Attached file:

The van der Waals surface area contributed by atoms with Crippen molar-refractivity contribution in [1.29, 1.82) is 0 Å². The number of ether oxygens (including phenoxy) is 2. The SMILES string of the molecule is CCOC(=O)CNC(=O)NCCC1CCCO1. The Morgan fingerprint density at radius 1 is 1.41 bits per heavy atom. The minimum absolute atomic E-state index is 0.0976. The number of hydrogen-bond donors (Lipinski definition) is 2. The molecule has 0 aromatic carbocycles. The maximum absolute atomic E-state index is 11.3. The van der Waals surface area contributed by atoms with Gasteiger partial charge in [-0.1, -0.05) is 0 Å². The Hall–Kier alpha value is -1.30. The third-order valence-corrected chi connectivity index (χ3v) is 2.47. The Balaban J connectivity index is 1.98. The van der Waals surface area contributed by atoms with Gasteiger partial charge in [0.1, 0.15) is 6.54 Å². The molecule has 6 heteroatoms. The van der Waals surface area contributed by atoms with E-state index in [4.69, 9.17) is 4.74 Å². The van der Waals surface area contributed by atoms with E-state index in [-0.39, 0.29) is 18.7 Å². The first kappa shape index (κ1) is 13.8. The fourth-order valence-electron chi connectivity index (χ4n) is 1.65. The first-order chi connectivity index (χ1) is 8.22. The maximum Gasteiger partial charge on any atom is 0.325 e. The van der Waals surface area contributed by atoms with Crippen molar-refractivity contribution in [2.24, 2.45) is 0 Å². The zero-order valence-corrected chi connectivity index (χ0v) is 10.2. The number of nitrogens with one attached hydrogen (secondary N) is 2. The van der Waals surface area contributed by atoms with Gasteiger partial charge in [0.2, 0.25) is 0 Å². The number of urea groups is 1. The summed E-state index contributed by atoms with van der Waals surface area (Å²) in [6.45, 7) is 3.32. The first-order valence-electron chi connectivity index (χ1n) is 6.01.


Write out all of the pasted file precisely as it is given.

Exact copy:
The van der Waals surface area contributed by atoms with Crippen molar-refractivity contribution in [1.29, 1.82) is 0 Å². The number of ether oxygens (including phenoxy) is 2. The SMILES string of the molecule is CCOC(=O)CNC(=O)NCCC1CCCO1. The Morgan fingerprint density at radius 1 is 1.41 bits per heavy atom. The minimum absolute atomic E-state index is 0.0976. The number of hydrogen-bond donors (Lipinski definition) is 2. The molecule has 0 aromatic carbocycles. The maximum absolute atomic E-state index is 11.3. The van der Waals surface area contributed by atoms with Gasteiger partial charge in [-0.1, -0.05) is 0 Å². The Hall–Kier alpha value is -1.30. The third-order valence-corrected chi connectivity index (χ3v) is 2.47. The Balaban J connectivity index is 1.98. The van der Waals surface area contributed by atoms with Gasteiger partial charge in [0.1, 0.15) is 6.54 Å². The molecule has 6 heteroatoms. The van der Waals surface area contributed by atoms with E-state index in [4.69, 9.17) is 4.74 Å². The van der Waals surface area contributed by atoms with E-state index in [-0.39, 0.29) is 18.7 Å². The first kappa shape index (κ1) is 13.8. The fourth-order valence-electron chi connectivity index (χ4n) is 1.65. The first-order chi connectivity index (χ1) is 8.22. The maximum Gasteiger partial charge on any atom is 0.325 e. The van der Waals surface area contributed by atoms with Crippen molar-refractivity contribution in [2.24, 2.45) is 0 Å². The zero-order valence-corrected chi connectivity index (χ0v) is 10.2. The number of nitrogens with one attached hydrogen (secondary N) is 2. The van der Waals surface area contributed by atoms with Gasteiger partial charge in [0.2, 0.25) is 0 Å². The number of urea groups is 1. The summed E-state index contributed by atoms with van der Waals surface area (Å²) in [6.45, 7) is 3.32. The first-order valence-electron chi connectivity index (χ1n) is 6.01.